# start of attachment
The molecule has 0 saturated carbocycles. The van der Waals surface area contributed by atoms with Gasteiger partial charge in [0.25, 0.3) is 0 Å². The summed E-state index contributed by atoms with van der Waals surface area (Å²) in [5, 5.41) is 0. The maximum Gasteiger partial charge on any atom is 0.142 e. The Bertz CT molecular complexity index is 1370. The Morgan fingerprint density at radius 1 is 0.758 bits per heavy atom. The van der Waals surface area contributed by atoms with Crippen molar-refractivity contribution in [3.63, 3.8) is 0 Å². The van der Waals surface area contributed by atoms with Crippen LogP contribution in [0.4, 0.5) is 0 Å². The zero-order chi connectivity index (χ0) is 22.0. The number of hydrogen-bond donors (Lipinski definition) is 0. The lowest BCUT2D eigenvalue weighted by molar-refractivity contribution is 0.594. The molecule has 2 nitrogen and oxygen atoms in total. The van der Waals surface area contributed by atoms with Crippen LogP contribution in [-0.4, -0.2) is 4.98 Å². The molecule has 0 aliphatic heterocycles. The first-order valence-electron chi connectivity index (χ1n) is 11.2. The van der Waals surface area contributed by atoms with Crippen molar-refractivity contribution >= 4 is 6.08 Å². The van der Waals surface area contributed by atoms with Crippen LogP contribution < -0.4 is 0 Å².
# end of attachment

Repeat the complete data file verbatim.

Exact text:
The molecule has 0 saturated carbocycles. The van der Waals surface area contributed by atoms with Gasteiger partial charge in [0.25, 0.3) is 0 Å². The summed E-state index contributed by atoms with van der Waals surface area (Å²) in [5, 5.41) is 0. The maximum Gasteiger partial charge on any atom is 0.142 e. The Bertz CT molecular complexity index is 1370. The Morgan fingerprint density at radius 1 is 0.758 bits per heavy atom. The van der Waals surface area contributed by atoms with Crippen molar-refractivity contribution in [3.63, 3.8) is 0 Å². The van der Waals surface area contributed by atoms with Crippen LogP contribution in [0.4, 0.5) is 0 Å². The zero-order chi connectivity index (χ0) is 22.0. The number of hydrogen-bond donors (Lipinski definition) is 0. The lowest BCUT2D eigenvalue weighted by molar-refractivity contribution is 0.594. The molecule has 2 nitrogen and oxygen atoms in total. The van der Waals surface area contributed by atoms with Crippen LogP contribution in [-0.4, -0.2) is 4.98 Å². The molecule has 0 aliphatic heterocycles. The first-order valence-electron chi connectivity index (χ1n) is 11.2. The van der Waals surface area contributed by atoms with Crippen molar-refractivity contribution >= 4 is 6.08 Å². The van der Waals surface area contributed by atoms with Crippen LogP contribution < -0.4 is 0 Å².